When I spoke at a local event a few weeks ago on "location-based services and the mobile ecosystem" (slides below), an attendee pointed out that I was "a bit of a wet blanket" on the subject.
Don't get me wrong, I'm as excited about the mobile future as anyone -- and after a decade of empty promises the smartphone revolution has finally kicked mobile innovation into high gear. But when I reflect on my time in the "m-Commerce" trenches back in the last bubble ('98-'99), I know in my bones that we're still in early innings on this thing.
Here's what I think will *eventually* happen:
- Consumers will increasingly rely on their mobile device as an always-on, personalized enhancement layer on their real-world experiences (think augmented reality, but more effortless, personalized and relevant). Some of this will happen at the app layer, some at the OS layer, but between them the mobile share of attention (or potential on-demand attention) will be nearly constant.
- In cooperation with their app- and OS-level partners, massive, data-intensive "mobile engagement enablers" (think OS-agnostic infrastructure players like Urban Airship and SimpleGeo) will maintain real-time maps of all those opted-in mobile consumers by location, demo / psychographics, intent + need states (both declared and inferred from location + social media exhaust), etc., etc., all made available to trusted partners via API.
- Performance-based offer networks (notice I didn't say ad networks) will make it possible for anyone to bid for permission-based access to these opted-in mobile consumers by any combination of day-part, location, brand affinity, need state, etc. (Facebook's ad console is the closest thing that exists today, but still a pale approximation of what's to come).
- Creative agencies will help their brand clients develop and implement new customer acquisition, latent customer activation and preferred customer incentive strategies (notice that I didn't say "advertising campaigns") across the mobile audience. Campaigns will unfold differently for different blocks of current and potential customers, based in part on those customers' relative influence in social networks and prior engagement history with the brand.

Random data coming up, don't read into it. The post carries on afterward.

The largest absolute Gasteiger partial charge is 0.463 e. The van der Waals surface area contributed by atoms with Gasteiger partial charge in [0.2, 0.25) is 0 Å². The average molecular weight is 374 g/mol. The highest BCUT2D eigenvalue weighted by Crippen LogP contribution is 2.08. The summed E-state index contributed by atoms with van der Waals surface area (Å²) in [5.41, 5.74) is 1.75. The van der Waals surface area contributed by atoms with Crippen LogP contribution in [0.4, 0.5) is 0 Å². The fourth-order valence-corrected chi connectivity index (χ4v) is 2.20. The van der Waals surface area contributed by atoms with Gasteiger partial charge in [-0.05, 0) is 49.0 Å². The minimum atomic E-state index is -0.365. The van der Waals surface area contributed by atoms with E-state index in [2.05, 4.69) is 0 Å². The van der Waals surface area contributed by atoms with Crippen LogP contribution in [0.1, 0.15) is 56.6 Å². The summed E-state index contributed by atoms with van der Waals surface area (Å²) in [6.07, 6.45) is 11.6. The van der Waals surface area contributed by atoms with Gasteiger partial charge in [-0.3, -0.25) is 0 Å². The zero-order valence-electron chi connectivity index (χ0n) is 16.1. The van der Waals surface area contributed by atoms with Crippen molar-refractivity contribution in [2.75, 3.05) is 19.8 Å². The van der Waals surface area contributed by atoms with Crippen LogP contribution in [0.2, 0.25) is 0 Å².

- With the help of their creative and execution partners, brands will shift bigger and bigger chunks of ad spend toward personalized offers and incentives designed to reinforce brand loyalty and trigger new behaviors. These offers will mostly be delivered to mobile consumers via 3rd-party proxies (social media platforms, branded entertainment content, social games) but a few elite + high-engagement brands (think Starbucks) will be able to build rich new direct relationships with their mobile customers.
The bad news is, none of those players -- with the possible exceptions of Apple, Google, Amazon (soon) and Facebook (a dark horse contender) -- has the power to implement the full stack outlined above at anything resembling workable scale.
So what we have on our hands now -- and for the foreseeable future -- is a colossal battle for the future of consumer marketing and entertainment, worldwide. Since it costs almost nothing to start a software company these days, there will be limitless new entrants clamoring for attention.
As these midgets fight... tech giants will battle with mighty strokes (think massive acquisitions and billion-dollar patent fights)... traditional marketing enablers will delay their own obsolescence through FUD... and brands will sit on the sidelines and wait for the dust to settle.
A smarter person than me once said, "being early is the same as being wrong". It's not too early to play in this market, but your strategic view (and by extension your financing strategy) had better have as its base case a long and bruising battle with victory a long way off.